is focused specifically on women who intentionally left the mainstream music industry to build a new vision for women. Connected to life’s daily conditions, this music turned many women from victims to warriors. There is no way to register the immense influence this music had on the expansion of feminism as well as the effect it had on the mainstream music scene, politics, health care, education, sports, fashion, the fight against racism, language, global solidarity and family relations.
It was not planned nor did it have a clearly articulated direction. It was a response to having been abandoned by family, considered mentally ill, refused high paying jobs, rejected by mainstream recording companies (for being out or outspoken), for challenging the fashions of the traditional female image. A community was built—one that was predicated on what could be both a solid and fragile relationship between artists, activists, presenters and audience. We were all new at becoming ourselves.
The lesbian bars and softball leagues had created a space for lesbians to gather. And then with the creation of lesbian identified songs, women flocked to the concerts—to see and hear themselves projected from the stage as well as to find one another in the audience. The lobbies were filled with tables introducing organizations, actions and future events. Some women had never heard a lesbian lyric, nor had ever been in a crowd of beautiful vibrant out lesbians. Whether 20 women in a small club or 1500 women at a big theater, these were life changing gatherings. Some came in full dyke regalia and others in disguise so as not to lose their day jobs if spotted—in particular, women from the military.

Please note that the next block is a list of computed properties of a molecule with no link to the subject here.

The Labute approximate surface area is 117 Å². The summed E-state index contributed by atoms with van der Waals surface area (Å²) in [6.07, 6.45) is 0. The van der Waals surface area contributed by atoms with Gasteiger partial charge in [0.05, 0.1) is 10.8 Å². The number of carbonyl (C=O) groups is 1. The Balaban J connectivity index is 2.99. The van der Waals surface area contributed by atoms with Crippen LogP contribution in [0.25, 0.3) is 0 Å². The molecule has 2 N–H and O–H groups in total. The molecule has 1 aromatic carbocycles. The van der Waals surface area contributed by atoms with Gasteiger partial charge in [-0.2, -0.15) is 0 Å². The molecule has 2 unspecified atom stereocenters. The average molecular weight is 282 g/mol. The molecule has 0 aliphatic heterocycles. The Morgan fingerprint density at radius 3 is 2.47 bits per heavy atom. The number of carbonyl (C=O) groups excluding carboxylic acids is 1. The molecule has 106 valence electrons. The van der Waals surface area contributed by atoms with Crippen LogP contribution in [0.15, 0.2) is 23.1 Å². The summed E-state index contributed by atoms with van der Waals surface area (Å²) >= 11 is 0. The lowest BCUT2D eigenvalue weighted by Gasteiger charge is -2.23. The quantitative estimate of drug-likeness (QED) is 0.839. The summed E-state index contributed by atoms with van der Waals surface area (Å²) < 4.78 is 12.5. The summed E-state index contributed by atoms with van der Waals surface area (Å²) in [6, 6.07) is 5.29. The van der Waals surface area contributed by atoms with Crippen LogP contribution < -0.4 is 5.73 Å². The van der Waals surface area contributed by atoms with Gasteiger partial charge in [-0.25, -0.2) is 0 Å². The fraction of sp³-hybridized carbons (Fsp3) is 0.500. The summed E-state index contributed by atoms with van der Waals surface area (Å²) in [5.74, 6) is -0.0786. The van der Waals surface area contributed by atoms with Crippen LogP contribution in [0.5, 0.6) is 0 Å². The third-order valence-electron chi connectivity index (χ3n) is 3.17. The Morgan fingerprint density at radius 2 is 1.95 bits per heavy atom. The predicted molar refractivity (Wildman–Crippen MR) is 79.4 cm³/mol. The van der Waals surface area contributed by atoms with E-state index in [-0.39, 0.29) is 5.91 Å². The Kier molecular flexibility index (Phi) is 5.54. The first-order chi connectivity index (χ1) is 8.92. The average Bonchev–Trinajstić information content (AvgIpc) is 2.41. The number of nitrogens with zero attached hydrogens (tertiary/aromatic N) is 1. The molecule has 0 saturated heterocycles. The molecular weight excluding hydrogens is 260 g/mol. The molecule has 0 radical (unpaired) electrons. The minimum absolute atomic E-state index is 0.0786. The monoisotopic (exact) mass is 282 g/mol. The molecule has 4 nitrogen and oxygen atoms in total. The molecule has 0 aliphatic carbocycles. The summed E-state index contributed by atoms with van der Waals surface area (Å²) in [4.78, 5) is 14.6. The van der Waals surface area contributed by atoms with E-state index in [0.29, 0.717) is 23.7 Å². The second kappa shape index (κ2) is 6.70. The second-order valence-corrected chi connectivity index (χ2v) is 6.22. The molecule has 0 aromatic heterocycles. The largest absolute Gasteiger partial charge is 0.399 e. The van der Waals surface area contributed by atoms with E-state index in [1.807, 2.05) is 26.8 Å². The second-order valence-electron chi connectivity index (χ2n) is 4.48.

For this archive, Holly Near spoke with these artists, thinkers, peers, and friends. They discussed craft, the high notes, the music scene, body shaming, songwriting, touring, money, leadership, mental health and resistance—and there was laughter.
“As a producer, one has to review material again and again. And I have to say, I continue to be moved and inspired by these conversations.” – Holly
Click or tap the videos below to watch.
Conversations with Rhiannon, Vicki Randle, Judith Casselberry, Ginny Z. Berson, Krissy Keefer, Lakota Harden, Liche Fuentes, June Millington and Ann Hackler, Angela Wellman, Elizabeth Seja Min, Barbara Higbie, Ellen Seeling and Jean Feinberg, Sally Roesch Wagner, Peggy Berryhill, Patricia Thumas, and Crys Matthews and Heather Mae